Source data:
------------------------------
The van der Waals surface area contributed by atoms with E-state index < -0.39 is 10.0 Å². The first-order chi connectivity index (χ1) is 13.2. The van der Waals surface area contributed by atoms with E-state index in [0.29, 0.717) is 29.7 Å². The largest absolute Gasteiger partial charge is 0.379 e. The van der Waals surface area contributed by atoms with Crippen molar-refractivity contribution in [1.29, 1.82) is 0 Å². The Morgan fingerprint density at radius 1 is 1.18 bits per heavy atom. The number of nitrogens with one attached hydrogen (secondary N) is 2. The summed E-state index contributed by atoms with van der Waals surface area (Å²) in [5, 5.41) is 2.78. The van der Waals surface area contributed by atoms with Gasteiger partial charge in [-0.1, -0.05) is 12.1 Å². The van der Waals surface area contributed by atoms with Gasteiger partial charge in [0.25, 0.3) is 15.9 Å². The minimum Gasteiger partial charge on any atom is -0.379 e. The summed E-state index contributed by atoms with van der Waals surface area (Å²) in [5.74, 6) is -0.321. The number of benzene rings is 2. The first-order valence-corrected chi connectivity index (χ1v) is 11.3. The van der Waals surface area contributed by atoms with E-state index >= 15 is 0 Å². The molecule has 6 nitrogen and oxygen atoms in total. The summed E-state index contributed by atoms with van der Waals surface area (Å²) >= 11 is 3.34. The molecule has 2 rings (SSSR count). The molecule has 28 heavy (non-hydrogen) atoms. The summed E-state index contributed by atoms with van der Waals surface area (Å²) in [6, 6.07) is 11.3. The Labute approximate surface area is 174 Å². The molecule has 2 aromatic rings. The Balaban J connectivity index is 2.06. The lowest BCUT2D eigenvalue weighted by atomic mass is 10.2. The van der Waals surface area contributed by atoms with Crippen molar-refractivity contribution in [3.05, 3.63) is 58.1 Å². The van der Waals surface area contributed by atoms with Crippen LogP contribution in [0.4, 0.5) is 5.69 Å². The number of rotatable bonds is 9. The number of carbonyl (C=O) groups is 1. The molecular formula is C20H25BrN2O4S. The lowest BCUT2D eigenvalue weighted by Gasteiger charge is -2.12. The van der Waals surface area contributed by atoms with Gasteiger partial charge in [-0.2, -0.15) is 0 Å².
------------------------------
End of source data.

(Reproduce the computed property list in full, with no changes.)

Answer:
The van der Waals surface area contributed by atoms with E-state index < -0.39 is 10.0 Å². The first-order chi connectivity index (χ1) is 13.2. The van der Waals surface area contributed by atoms with E-state index in [0.29, 0.717) is 29.7 Å². The largest absolute Gasteiger partial charge is 0.379 e. The van der Waals surface area contributed by atoms with Crippen molar-refractivity contribution in [1.29, 1.82) is 0 Å². The Morgan fingerprint density at radius 1 is 1.18 bits per heavy atom. The number of nitrogens with one attached hydrogen (secondary N) is 2. The summed E-state index contributed by atoms with van der Waals surface area (Å²) in [5, 5.41) is 2.78. The van der Waals surface area contributed by atoms with Gasteiger partial charge in [-0.1, -0.05) is 12.1 Å². The van der Waals surface area contributed by atoms with Gasteiger partial charge in [0.25, 0.3) is 15.9 Å². The minimum Gasteiger partial charge on any atom is -0.379 e. The summed E-state index contributed by atoms with van der Waals surface area (Å²) in [5.74, 6) is -0.321. The number of benzene rings is 2. The first-order valence-corrected chi connectivity index (χ1v) is 11.3. The van der Waals surface area contributed by atoms with E-state index >= 15 is 0 Å². The molecule has 6 nitrogen and oxygen atoms in total. The summed E-state index contributed by atoms with van der Waals surface area (Å²) >= 11 is 3.34. The molecule has 2 rings (SSSR count). The molecule has 28 heavy (non-hydrogen) atoms. The summed E-state index contributed by atoms with van der Waals surface area (Å²) in [6, 6.07) is 11.3. The Labute approximate surface area is 174 Å². The molecule has 2 aromatic rings. The Balaban J connectivity index is 2.06. The lowest BCUT2D eigenvalue weighted by atomic mass is 10.2. The van der Waals surface area contributed by atoms with Crippen molar-refractivity contribution in [3.05, 3.63) is 58.1 Å². The van der Waals surface area contributed by atoms with Crippen LogP contribution in [0.4, 0.5) is 5.69 Å². The number of rotatable bonds is 9. The number of carbonyl (C=O) groups is 1. The molecular formula is C20H25BrN2O4S. The lowest BCUT2D eigenvalue weighted by Gasteiger charge is -2.12. The van der Waals surface area contributed by atoms with Gasteiger partial charge in [-0.2, -0.15) is 0 Å².